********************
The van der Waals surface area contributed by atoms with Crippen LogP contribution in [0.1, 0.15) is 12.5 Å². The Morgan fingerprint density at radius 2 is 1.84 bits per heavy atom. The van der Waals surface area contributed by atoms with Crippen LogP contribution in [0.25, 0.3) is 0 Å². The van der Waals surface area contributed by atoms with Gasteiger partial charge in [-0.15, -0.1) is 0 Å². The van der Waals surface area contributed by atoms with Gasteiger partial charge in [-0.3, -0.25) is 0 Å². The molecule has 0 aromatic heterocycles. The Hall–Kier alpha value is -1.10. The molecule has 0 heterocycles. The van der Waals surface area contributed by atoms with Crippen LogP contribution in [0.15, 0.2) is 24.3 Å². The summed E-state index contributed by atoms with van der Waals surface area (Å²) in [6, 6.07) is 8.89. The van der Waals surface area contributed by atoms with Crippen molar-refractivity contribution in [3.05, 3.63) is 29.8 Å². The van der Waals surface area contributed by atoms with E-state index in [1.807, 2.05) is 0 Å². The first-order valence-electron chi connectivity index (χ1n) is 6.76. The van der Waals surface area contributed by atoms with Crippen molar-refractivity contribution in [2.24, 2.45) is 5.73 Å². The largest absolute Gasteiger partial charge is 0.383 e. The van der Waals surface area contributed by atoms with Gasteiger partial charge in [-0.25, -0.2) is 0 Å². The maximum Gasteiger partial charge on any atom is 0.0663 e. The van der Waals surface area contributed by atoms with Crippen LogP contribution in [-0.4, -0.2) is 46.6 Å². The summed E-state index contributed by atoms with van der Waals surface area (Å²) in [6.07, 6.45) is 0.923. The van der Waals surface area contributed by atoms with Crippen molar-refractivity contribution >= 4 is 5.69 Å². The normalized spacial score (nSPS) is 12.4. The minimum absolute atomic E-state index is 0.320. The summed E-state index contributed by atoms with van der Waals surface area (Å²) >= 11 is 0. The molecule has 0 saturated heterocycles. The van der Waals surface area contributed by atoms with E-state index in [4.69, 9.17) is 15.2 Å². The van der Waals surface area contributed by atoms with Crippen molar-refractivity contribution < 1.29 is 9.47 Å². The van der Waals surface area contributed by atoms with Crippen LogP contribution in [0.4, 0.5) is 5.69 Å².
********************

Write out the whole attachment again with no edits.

The van der Waals surface area contributed by atoms with Crippen LogP contribution in [0.1, 0.15) is 12.5 Å². The Morgan fingerprint density at radius 2 is 1.84 bits per heavy atom. The van der Waals surface area contributed by atoms with Crippen LogP contribution in [0.25, 0.3) is 0 Å². The van der Waals surface area contributed by atoms with Gasteiger partial charge in [-0.15, -0.1) is 0 Å². The van der Waals surface area contributed by atoms with Gasteiger partial charge in [-0.3, -0.25) is 0 Å². The molecule has 0 aromatic heterocycles. The Hall–Kier alpha value is -1.10. The molecule has 0 heterocycles. The van der Waals surface area contributed by atoms with Crippen LogP contribution in [0.15, 0.2) is 24.3 Å². The summed E-state index contributed by atoms with van der Waals surface area (Å²) in [6, 6.07) is 8.89. The van der Waals surface area contributed by atoms with Crippen molar-refractivity contribution in [3.05, 3.63) is 29.8 Å². The van der Waals surface area contributed by atoms with E-state index in [1.807, 2.05) is 0 Å². The first-order valence-electron chi connectivity index (χ1n) is 6.76. The van der Waals surface area contributed by atoms with Crippen molar-refractivity contribution in [2.24, 2.45) is 5.73 Å². The largest absolute Gasteiger partial charge is 0.383 e. The van der Waals surface area contributed by atoms with Gasteiger partial charge in [-0.25, -0.2) is 0 Å². The maximum Gasteiger partial charge on any atom is 0.0663 e. The van der Waals surface area contributed by atoms with Crippen LogP contribution in [-0.4, -0.2) is 46.6 Å². The summed E-state index contributed by atoms with van der Waals surface area (Å²) in [6.07, 6.45) is 0.923. The van der Waals surface area contributed by atoms with Crippen molar-refractivity contribution >= 4 is 5.69 Å². The normalized spacial score (nSPS) is 12.4. The minimum absolute atomic E-state index is 0.320. The summed E-state index contributed by atoms with van der Waals surface area (Å²) >= 11 is 0. The molecule has 0 saturated heterocycles. The van der Waals surface area contributed by atoms with E-state index in [4.69, 9.17) is 15.2 Å². The van der Waals surface area contributed by atoms with Crippen molar-refractivity contribution < 1.29 is 9.47 Å². The van der Waals surface area contributed by atoms with Crippen LogP contribution in [0.4, 0.5) is 5.69 Å².